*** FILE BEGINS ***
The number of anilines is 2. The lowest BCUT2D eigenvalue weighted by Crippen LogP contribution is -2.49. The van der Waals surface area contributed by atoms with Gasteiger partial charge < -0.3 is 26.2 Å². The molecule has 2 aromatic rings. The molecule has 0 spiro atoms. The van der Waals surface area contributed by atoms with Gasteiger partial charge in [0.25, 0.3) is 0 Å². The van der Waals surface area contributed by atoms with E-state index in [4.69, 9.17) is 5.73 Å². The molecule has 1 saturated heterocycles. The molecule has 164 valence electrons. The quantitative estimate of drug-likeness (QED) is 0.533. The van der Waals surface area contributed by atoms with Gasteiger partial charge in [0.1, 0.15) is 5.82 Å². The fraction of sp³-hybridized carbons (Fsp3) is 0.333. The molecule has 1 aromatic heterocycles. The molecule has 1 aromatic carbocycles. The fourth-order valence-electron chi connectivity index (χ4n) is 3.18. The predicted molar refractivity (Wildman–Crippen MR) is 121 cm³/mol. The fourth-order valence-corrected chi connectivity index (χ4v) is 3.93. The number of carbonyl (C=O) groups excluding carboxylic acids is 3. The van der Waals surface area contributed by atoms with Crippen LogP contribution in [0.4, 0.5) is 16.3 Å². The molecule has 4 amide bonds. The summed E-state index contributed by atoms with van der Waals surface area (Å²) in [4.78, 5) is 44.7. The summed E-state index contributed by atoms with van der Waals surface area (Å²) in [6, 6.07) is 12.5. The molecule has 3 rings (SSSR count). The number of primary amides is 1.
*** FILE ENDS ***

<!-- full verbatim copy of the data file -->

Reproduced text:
The number of anilines is 2. The lowest BCUT2D eigenvalue weighted by Crippen LogP contribution is -2.49. The van der Waals surface area contributed by atoms with Gasteiger partial charge < -0.3 is 26.2 Å². The molecule has 2 aromatic rings. The molecule has 0 spiro atoms. The van der Waals surface area contributed by atoms with Gasteiger partial charge in [0.25, 0.3) is 0 Å². The van der Waals surface area contributed by atoms with E-state index in [4.69, 9.17) is 5.73 Å². The molecule has 1 saturated heterocycles. The molecule has 164 valence electrons. The quantitative estimate of drug-likeness (QED) is 0.533. The van der Waals surface area contributed by atoms with Gasteiger partial charge in [0.1, 0.15) is 5.82 Å². The fraction of sp³-hybridized carbons (Fsp3) is 0.333. The molecule has 1 aromatic heterocycles. The molecule has 1 aromatic carbocycles. The fourth-order valence-electron chi connectivity index (χ4n) is 3.18. The predicted molar refractivity (Wildman–Crippen MR) is 121 cm³/mol. The fourth-order valence-corrected chi connectivity index (χ4v) is 3.93. The number of carbonyl (C=O) groups excluding carboxylic acids is 3. The van der Waals surface area contributed by atoms with Crippen LogP contribution in [0.4, 0.5) is 16.3 Å². The molecule has 4 amide bonds. The summed E-state index contributed by atoms with van der Waals surface area (Å²) in [4.78, 5) is 44.7. The summed E-state index contributed by atoms with van der Waals surface area (Å²) in [6, 6.07) is 12.5. The molecule has 3 rings (SSSR count). The number of primary amides is 1.